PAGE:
Around 1 o’ clock, we headed into the main bit of town, meaning we walked around the corner.  Hampi really is a teeny place.  We had seen the main temple on the way in, which featured lots of monkeys (!) crawling around on the outside.  On the way, we ran into Koen, a friendly Dutch guy we had met on the overnight bus, and who we ended up spending a good deal of time with in Hampi.  We all headed to the police station to register ourselves, a compulsory process that revealed how toxically hot it was in Hampi.  I felt like I was fixin’ to die on the way down there (sorry about that—sometimes it is necessary to speak Texan to convey the magnitude of a given situation).  So we required a bit of R&R in the form of a light lunch (nearly all liquid for me) before heading to the Virupaksha temple itself.  This was my first Hindu temple, so it was a bit of a learning experience.  As far as temples go, it’s was a great one to start off with…very impressive.

Virupaksha Temple

We checked our shoes at the door, and wandered inside, where we could get some blessings from an elephant.  Unfortunately, we discovered the elephant charges more to bless foreigners, so there were none for us.  We also discovered how hearty some people’s feet were!  The combination of scalding sun, stone, and bare feet was not ideal by any stretch of the imagination.  However, the whole atmosphere of the crowds, the beautiful carvings, and dozens of monkeys (!) scampering about—including some baby monkeys(!!!), more than made up for the toasted toes. 

As we wandered around the temple, we had several requests to take photos with people, and sometimes requests to take photos of people (i.e. please take my photo!).  But as we approached the exit, it reached somewhat of a fever pitch.  Maybe it was because we are all really tall, or very accommodating, but it kind of got a little crazy.  People were taking photos of us taking photos with other people, whilst others were making requests for a photo of their own.  It was as if we were both the paparazzi and the ones getting ‘papped.’  (Maybe they heard about our starring role in Dhoom 3?)  All very funny but a wee bit out of control.

That night, we all had dinner at this German bakery, where the company was good, the food was not, and I got a couple of mosquito bites on my foot, that would later land me in hospital.  But that’s a story for another time.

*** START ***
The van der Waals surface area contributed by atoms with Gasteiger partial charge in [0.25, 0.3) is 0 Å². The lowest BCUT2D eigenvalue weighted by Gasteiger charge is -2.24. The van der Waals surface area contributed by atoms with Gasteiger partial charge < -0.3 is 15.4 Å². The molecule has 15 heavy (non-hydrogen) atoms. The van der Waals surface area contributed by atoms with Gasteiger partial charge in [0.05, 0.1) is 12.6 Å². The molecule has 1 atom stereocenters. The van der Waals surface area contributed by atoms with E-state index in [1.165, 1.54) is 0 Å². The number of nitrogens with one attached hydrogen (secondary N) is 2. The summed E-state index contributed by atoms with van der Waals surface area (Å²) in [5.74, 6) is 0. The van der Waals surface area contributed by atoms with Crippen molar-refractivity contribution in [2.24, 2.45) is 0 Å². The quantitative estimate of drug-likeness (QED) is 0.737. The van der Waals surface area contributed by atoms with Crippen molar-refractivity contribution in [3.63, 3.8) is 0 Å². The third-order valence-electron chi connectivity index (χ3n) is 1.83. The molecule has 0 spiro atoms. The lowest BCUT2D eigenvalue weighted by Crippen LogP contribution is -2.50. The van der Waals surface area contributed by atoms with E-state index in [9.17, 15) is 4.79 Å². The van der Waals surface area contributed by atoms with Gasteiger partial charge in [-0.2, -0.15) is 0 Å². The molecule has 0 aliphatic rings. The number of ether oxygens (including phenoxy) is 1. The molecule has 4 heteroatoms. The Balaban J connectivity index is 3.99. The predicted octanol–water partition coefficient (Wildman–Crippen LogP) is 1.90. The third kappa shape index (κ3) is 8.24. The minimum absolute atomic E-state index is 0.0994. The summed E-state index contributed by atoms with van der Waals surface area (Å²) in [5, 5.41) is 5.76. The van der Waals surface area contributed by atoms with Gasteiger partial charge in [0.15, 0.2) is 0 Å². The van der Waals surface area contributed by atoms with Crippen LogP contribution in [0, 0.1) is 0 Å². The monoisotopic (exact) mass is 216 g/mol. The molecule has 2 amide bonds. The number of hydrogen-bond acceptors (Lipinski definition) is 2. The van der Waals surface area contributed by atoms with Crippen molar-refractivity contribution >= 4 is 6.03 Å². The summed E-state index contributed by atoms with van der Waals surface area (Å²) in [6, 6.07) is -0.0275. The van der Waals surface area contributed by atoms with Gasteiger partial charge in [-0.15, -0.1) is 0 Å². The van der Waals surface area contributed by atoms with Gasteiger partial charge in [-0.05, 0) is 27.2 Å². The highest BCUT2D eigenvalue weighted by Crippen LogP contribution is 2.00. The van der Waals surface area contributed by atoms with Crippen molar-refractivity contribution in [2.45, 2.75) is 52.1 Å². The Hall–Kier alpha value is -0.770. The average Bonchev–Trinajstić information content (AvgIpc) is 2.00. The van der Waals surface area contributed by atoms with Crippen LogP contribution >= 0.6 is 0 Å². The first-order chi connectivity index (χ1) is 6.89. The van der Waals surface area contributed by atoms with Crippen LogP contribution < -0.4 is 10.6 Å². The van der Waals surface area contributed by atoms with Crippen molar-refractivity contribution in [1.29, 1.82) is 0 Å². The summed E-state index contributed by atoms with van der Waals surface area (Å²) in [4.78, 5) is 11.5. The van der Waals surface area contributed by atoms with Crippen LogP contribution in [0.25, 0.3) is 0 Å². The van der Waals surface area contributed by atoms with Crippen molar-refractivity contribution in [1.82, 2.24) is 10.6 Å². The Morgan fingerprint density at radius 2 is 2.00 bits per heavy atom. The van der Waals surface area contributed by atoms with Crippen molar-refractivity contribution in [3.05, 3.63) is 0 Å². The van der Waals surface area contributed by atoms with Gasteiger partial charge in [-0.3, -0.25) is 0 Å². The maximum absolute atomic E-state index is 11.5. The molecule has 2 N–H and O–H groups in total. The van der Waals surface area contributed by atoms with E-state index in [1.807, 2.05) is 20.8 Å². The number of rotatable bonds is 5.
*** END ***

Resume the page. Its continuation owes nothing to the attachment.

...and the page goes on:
Wednesday, May 15, 2013

Goa ... and relax.

 Following the hectic preparations for our trip, and a busy few days in Mumbai, it was with some excitement that we boarded the sleeper train to Goa, looking forward to some relaxation.  Mumbai’s main train station is a sight in of itself; hundreds of people stood/sat/lay all over the huge waiting area with all manner of packages and produce to be loaded onto trains heading all over the country.  The train wasn’t ideal (uncomfortable beds about 5’8” long i.e. not long enough for either of us to lie straight) but it did have A/C so the journey wasn’t bad, although I would certainly have got more sleep if it wasn’t for the persistent offers of chai every 5 minutes.  With the journey scheduled for around 12 hours, we arrived in Margao 15 hours after setting off; luckily we had been warned of the delay by a helpful passenger, as there was no sort of announcement otherwise.  From speaking to fellow travelers since, both the delay and the lack of notification appears to be fairly normal.

From what we had read, the liveliest parts of Goa are at the North of the state, and the further south you move, the quieter and more relaxing it gets.  We toyed with the idea of a couple of nights in northern Goa before moving further south, but settled on heading straight to Palolem, a tiny town in Southern Goa for some R&R.  The local bus from Margoa to Palolem took around an hour, and we hit upon a nice guest-house just off the main road in Palolem straight away.

The phrase “main road” should really be elaborated on, as it is extremely relative.  Palolem consists of two roads; the “main road” which runs parallel to the sea, and a very short secondary road which runs from the “main road” to the beach.  Both roads are lined with restaurants, small shops selling beach-wear, sarongs etc, and a few grocery stores (my personal favourite of which was entitled “General Store” but appeared to sell only pineapples and watermelons).  Apart from the handful of rickshaws, the main traffic on those two roads is created by cows.  In short we had found our relaxation spot.

The Palolem beach itself is very pleasant; not the white sands we have experienced in Thailand before, and fairly narrow but a very nice beach by anyone’s standards, lined with more restaurants, bars and touristy shops and cluttered by fishing boats and dogs and occasionally cows (and thousands of tiny crabs in the evening and early morning).   

What really makes Palolem beach special, however, is the geographical setting; it sits in a natural crescent between two rocky outcrops and in front of a thick line of palm trees, the effect of which is to make it feel really secluded even though there is the “main road” behind those palm trees, and other small towns on the other side of those outcrops.

Panorama from the rocky North end of Palolem beach